When Thomas Varghese relocated from Seattle to take a job at the University of Utah, his colleagues warned him he wouldn’t make much use of his expertise in lung cancer in his new post.

“You’re going to go there and never see any lung cancer,” the cardiothoracic surgeon said his co-workers told him as he arrived in 2015. “And I get here and, you know what, we’re busy.”

Utah is one of five states where more than 1 percent of lung cancers are likely caused by exposure to air pollution, according to the latest version of an annual report by the American Thoracic Society on the health effects of air pollution.

“This report sort of justifies that [air pollution] is a concern, and defines what those concerns might be leading to,” said Gary Ewart, an official with the American Thoracic Society and one of the report’s co-authors. “It doesn’t just make you cough. For some unfortunate people, it may actually trigger lung cancer.”

The Thoracic Society estimated that four to 29 Utahns develop lung cancer each year because of their exposure to small particulate pollution, which accumulates on the Wasatch Front during wintertime inversions.

Though the absolute number of cases was relatively low, it represents a sizable portion of all lung cancers that occur in Utah, where the most common cause of lung cancer — smoking — isn’t particularly prevalent.

Ewart noted that the number was also large compared with Utah’s overall population. Air pollution in California, for example, was estimated to cause about 610 cases of lung cancer each year, according to the report — but California’s population is far larger.

While the number of people who develop lung cancer as a result of air pollution is relatively small, Ewart said, the Thoracic Society was still concerned about the results, because lung cancer is a particularly deadly disease, even among cancers.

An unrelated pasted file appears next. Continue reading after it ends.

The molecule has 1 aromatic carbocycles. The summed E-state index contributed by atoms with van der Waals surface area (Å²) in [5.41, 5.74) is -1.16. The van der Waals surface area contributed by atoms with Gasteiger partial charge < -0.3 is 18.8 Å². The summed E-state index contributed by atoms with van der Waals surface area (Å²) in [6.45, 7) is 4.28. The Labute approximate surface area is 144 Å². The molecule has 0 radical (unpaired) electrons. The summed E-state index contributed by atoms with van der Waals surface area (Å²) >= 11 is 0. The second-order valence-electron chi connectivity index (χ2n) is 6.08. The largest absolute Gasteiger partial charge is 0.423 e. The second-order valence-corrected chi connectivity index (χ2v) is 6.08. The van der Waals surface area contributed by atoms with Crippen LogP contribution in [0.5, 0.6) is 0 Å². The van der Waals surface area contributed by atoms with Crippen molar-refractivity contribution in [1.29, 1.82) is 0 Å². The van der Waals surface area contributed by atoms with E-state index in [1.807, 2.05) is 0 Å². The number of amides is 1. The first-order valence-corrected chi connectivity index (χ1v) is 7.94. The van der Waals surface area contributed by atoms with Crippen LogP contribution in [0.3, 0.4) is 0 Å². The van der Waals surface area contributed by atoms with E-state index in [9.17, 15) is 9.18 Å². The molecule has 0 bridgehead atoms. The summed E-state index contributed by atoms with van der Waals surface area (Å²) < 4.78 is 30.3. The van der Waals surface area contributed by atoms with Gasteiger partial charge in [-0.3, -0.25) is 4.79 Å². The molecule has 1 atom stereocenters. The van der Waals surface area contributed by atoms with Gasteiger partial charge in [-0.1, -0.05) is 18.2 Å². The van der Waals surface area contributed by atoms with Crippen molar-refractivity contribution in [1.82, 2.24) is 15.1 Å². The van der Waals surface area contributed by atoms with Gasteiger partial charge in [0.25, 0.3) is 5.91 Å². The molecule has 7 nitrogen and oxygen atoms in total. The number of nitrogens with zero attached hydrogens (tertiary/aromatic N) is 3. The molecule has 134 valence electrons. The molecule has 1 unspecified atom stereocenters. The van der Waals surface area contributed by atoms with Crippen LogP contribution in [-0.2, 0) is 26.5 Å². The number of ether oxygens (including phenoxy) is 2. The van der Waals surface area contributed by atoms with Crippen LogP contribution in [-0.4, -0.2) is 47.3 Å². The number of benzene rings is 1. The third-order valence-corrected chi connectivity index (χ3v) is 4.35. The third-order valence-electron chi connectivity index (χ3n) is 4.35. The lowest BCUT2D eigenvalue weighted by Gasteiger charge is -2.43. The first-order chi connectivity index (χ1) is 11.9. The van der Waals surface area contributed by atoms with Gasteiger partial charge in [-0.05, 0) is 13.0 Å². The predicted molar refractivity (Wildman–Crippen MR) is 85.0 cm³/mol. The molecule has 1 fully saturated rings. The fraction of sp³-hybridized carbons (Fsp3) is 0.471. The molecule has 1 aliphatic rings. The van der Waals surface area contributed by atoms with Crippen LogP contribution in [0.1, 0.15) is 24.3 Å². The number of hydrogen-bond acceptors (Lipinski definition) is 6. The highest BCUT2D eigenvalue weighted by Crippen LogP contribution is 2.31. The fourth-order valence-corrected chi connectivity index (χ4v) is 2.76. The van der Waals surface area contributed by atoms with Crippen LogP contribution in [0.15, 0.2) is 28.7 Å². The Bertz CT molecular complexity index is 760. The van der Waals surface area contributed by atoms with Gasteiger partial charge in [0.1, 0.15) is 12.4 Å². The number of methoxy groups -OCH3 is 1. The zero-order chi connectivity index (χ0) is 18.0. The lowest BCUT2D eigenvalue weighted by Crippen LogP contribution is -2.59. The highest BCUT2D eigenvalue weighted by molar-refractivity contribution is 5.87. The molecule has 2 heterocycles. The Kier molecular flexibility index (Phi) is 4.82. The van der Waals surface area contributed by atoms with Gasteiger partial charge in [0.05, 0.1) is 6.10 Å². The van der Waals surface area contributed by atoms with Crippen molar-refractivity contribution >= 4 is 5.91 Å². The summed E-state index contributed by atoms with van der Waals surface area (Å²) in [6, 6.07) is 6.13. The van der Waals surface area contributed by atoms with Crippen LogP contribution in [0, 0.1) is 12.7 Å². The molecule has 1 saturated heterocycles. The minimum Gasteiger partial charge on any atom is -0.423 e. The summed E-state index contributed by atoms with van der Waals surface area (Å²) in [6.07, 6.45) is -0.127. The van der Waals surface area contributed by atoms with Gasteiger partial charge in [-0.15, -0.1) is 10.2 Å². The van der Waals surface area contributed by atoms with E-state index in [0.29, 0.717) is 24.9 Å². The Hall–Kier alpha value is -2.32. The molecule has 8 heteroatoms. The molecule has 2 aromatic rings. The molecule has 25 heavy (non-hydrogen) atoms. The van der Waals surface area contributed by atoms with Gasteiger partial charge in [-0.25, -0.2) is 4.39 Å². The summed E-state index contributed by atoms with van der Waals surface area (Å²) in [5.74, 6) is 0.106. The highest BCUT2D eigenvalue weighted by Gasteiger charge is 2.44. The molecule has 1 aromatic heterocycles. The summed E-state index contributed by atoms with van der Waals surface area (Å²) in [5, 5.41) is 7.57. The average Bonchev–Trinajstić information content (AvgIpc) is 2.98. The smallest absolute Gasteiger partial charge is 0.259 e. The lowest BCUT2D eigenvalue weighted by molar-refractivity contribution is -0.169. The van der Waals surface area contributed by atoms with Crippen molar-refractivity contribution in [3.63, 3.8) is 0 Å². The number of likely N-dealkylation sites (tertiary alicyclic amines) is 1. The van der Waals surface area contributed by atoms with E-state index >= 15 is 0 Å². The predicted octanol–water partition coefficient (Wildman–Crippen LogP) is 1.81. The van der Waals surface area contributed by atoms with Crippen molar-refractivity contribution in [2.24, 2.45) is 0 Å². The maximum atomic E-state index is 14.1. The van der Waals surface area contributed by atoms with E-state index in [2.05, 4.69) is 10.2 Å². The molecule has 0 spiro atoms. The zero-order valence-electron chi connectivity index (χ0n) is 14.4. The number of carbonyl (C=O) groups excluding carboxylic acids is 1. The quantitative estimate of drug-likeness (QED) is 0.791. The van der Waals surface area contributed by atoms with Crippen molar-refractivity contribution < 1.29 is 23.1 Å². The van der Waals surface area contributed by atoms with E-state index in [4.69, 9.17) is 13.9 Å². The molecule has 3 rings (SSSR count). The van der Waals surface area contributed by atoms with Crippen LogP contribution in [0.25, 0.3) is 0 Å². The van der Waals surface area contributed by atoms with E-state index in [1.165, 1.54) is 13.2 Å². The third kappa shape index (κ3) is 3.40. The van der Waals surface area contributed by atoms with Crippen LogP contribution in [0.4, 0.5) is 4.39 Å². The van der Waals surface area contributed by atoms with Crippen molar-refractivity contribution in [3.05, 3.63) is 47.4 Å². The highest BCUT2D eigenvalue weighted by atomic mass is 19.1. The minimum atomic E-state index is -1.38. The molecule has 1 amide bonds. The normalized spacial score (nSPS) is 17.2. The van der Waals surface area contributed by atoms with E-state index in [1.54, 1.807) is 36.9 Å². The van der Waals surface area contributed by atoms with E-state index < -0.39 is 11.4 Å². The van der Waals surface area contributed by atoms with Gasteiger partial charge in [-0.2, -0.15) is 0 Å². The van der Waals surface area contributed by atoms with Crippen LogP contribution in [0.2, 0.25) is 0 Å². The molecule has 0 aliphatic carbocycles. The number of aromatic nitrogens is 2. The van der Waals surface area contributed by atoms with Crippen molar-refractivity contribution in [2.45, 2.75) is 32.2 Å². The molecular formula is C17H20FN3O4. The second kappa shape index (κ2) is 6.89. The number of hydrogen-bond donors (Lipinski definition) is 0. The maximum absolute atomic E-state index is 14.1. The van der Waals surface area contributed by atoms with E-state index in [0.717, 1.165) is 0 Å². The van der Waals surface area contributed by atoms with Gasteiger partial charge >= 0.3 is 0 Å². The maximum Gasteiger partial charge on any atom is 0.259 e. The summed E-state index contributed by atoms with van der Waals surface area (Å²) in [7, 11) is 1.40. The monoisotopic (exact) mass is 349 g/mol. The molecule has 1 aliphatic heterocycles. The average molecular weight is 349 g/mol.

“It’s a pretty serious condition to be triggered by air pollution,” he said. “This is not a trivial finding.”

Overall, the report estimated that 110 Utahns die each year as a result of exposure to either small particulate pollution or ozone, a chemical that typically forms in the air in the summer. Utah currently does not meet federal standards for either of those pollutants — standards the American Thoracic Society does not believe are adequate to protect human health.

Varghese, who oversees general thoracic surgery at the U. in Salt Lake City and is also the co-director of the thoracic oncology program at the Huntsman Cancer Institute, said he, too, found the report disturbing.

Lung cancer is generally associated with smoking, Varghese said, and only rarely runs in families.

When you see a patient with lung cancer “who’s never touched a cigarette before and has not been exposed to [secondhand smoke],” he said, “right there you have to know something is going on in the environment.”

Varghese said he has operated on Utahns who, despite having never smoked, still had the carbon deposits and black lungs typically associated with cigarette use.

Unlike some other organs, Varghese said, the lungs aren’t able to regenerate or repair themselves. Damage from cigarette smoke or air pollution is likely permanent, he said, and may trigger cancers that develop even 20 years after the original injury occurred.

Maintaining a healthy diet and getting regular exercise may be Utahns’ best lines of defense, Varghese said.

While it may not reduce the risk associated with breathing polluted air, he said, people in good health overall typically have better treatment outcomes in the event they do develop lung cancer.